Most Christians have heard of the First Great Awakening, the revival that swept across the 13 American colonies in the 1700’s. And some may recognize the name of George Whitefield or John Wesley as leaders within that historic movement. But one group of Christians which God powerfully used in that revival may not be as well-known: these are the circuit riders of the great awakening.
Who were the circuit riders? Before the mid-1700’s, the common way to start churches was to have an appointed priest or pastor settle in a new area and build the congregation by inviting people to attend and slowly adding to its attendance rolls.
The circuit riders were a new paradigm to fit into the challenges of the new world. In America, pioneers and settlers alike were often spread far apart and scattered as the colonies expanded. This was especially true of the frontier regions at the time, in places like the Carolinas. The reasoning behind circuit riding was that the only way to get the news of the Gospel to all the new colonists, and even the native American Indians, was to ride hard to all these distant places and get the Word out to them. These traveling preachers “rode their circuit” as they and their horses journeyed from community to community in their appointed geographical section.
The Methodists, under John Wesley’s leadership, gave birth to this strategy of sending out circuit riders along set routes to visit towns and settlements, preaching at each place for a few days, and then restarting the whole grueling process again from the beginning. George Whitefield practiced this informally as an itinerant evangelist and revivalist from 1739 onwards in the colonies. In just the first 15 months of his preaching, he journeyed over 5000 miles and impacted one quarter of the entire colonial population. God would set Whitefield’s messages alight with Holy Spirit fire, drawing crowds of over 25,000 in Boston and leaving deep spiritual transformation in their wake. He also travelled through North Carolina, planting seeds in coastal towns like New Bern and Bath.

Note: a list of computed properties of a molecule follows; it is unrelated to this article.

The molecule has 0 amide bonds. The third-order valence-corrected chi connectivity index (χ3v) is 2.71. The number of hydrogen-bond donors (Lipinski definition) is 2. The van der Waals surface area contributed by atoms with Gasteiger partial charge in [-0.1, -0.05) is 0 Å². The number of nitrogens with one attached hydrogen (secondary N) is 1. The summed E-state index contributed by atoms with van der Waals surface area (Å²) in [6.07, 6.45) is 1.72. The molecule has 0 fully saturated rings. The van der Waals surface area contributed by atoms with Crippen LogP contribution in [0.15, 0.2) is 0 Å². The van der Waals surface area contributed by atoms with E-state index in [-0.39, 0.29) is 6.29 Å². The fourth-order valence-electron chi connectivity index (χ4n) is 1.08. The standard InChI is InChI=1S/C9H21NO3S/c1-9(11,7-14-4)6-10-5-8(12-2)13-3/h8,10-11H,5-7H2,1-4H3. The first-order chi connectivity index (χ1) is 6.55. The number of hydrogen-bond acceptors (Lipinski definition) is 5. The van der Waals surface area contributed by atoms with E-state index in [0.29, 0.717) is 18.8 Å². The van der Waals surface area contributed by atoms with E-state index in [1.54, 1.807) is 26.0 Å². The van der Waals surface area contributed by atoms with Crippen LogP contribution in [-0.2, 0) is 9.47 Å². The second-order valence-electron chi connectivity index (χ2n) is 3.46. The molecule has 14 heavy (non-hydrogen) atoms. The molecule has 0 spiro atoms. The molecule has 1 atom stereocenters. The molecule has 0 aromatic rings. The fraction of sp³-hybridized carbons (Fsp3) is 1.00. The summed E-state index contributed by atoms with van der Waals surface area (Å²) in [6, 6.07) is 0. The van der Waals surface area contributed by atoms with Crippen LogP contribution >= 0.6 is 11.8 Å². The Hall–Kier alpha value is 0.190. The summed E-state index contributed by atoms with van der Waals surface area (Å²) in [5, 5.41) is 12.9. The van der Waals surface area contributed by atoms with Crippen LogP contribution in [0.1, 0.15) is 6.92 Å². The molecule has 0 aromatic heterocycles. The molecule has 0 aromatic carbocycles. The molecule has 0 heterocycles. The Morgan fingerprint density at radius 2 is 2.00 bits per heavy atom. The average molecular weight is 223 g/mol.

Francis Asbury would later be raised up by God to help found the American Methodist church, and he would organize and propel the idea of circuit riding as a key strategy for their movement. He himself and his teammate Harry Hosier would, over their lifetimes, personally see over 270,000 miles travelled and 16,000 sermons preached. North Carolina benefitted directly from Asbury’s treks as he made many visits to preaching centers in this state.
The typical circuit rider was young, in good health, and unattached. Unlike most other ministers, they were not required to have a lengthy formal education. All they needed was a clear grasp of the Gospel, Holy Spirit fire in their hearts, and the commitment to endure great hardship. This included risks of mosquito-borne illness, sudden storms, predatory bandits, physical fatigue, rejection by hecklers, and extremely low salaries. Each circuit covered an area as large as 500 miles in circumference, typically taking 4 weeks traveling by horse to visit every stop along the route. Each assignment for the rider might last up to 1 year, giving each community along the way a chance to hear from this preacher multiple times over this period.
North Carolina was not a very responsive region when revival first arrived in the 1730’s. Even as late as 1790, only 1 person out of 30 in North Carolina attended any church. The first formal Carolina circuit only began in 1775 with just 3 riders. Yet, by the persistent and mighty moving of the Holy Spirit through the faithful circuit riders, by 1802, North Carolina had 200 circuits with over 350 itinerant preachers to care for the flock that now numbered over 80,000.
Sometimes revival fires take a while to burst into full flame, but it will do so when God’s timing is just right and the heart of the Church is ready.
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